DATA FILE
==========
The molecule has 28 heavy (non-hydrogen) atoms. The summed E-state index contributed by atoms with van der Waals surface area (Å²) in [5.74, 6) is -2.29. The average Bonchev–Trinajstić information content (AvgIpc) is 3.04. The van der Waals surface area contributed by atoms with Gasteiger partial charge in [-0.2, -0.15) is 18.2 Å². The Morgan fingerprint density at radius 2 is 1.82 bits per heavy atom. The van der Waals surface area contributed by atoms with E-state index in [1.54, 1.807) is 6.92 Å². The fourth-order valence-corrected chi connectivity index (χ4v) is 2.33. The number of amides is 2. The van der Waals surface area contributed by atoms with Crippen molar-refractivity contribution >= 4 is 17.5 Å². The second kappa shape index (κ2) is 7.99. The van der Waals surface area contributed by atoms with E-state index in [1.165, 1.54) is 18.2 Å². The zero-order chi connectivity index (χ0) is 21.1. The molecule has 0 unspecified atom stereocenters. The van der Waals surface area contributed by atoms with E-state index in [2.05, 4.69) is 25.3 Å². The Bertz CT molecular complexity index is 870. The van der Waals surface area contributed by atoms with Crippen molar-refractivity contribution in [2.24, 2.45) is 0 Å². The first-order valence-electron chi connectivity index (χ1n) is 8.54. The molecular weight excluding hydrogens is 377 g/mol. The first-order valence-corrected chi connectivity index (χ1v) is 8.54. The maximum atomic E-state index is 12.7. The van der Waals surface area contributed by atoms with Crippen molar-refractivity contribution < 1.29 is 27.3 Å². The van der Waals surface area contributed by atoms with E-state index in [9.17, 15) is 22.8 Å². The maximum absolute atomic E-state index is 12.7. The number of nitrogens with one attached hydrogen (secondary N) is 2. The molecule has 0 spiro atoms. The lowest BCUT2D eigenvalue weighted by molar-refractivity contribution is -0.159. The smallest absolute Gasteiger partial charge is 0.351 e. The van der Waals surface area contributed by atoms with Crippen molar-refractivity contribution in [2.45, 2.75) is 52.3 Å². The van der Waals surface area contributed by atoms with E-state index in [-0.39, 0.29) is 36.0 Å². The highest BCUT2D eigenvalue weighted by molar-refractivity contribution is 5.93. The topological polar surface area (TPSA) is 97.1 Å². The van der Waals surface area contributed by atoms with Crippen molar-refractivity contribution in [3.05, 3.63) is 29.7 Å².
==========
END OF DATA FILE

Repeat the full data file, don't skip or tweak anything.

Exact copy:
The molecule has 28 heavy (non-hydrogen) atoms. The summed E-state index contributed by atoms with van der Waals surface area (Å²) in [5.74, 6) is -2.29. The average Bonchev–Trinajstić information content (AvgIpc) is 3.04. The van der Waals surface area contributed by atoms with Gasteiger partial charge in [-0.2, -0.15) is 18.2 Å². The Morgan fingerprint density at radius 2 is 1.82 bits per heavy atom. The van der Waals surface area contributed by atoms with E-state index in [1.54, 1.807) is 6.92 Å². The fourth-order valence-corrected chi connectivity index (χ4v) is 2.33. The number of amides is 2. The van der Waals surface area contributed by atoms with Crippen molar-refractivity contribution >= 4 is 17.5 Å². The second kappa shape index (κ2) is 7.99. The van der Waals surface area contributed by atoms with E-state index in [1.165, 1.54) is 18.2 Å². The zero-order chi connectivity index (χ0) is 21.1. The molecule has 0 unspecified atom stereocenters. The van der Waals surface area contributed by atoms with E-state index in [2.05, 4.69) is 25.3 Å². The Bertz CT molecular complexity index is 870. The van der Waals surface area contributed by atoms with Crippen molar-refractivity contribution in [2.24, 2.45) is 0 Å². The first-order valence-electron chi connectivity index (χ1n) is 8.54. The molecular weight excluding hydrogens is 377 g/mol. The first-order valence-corrected chi connectivity index (χ1v) is 8.54. The maximum atomic E-state index is 12.7. The van der Waals surface area contributed by atoms with Crippen molar-refractivity contribution < 1.29 is 27.3 Å². The van der Waals surface area contributed by atoms with E-state index in [9.17, 15) is 22.8 Å². The maximum absolute atomic E-state index is 12.7. The number of nitrogens with one attached hydrogen (secondary N) is 2. The molecule has 0 spiro atoms. The lowest BCUT2D eigenvalue weighted by molar-refractivity contribution is -0.159. The smallest absolute Gasteiger partial charge is 0.351 e. The van der Waals surface area contributed by atoms with Crippen molar-refractivity contribution in [2.45, 2.75) is 52.3 Å². The van der Waals surface area contributed by atoms with E-state index in [-0.39, 0.29) is 36.0 Å². The highest BCUT2D eigenvalue weighted by molar-refractivity contribution is 5.93. The topological polar surface area (TPSA) is 97.1 Å². The van der Waals surface area contributed by atoms with Crippen molar-refractivity contribution in [3.05, 3.63) is 29.7 Å².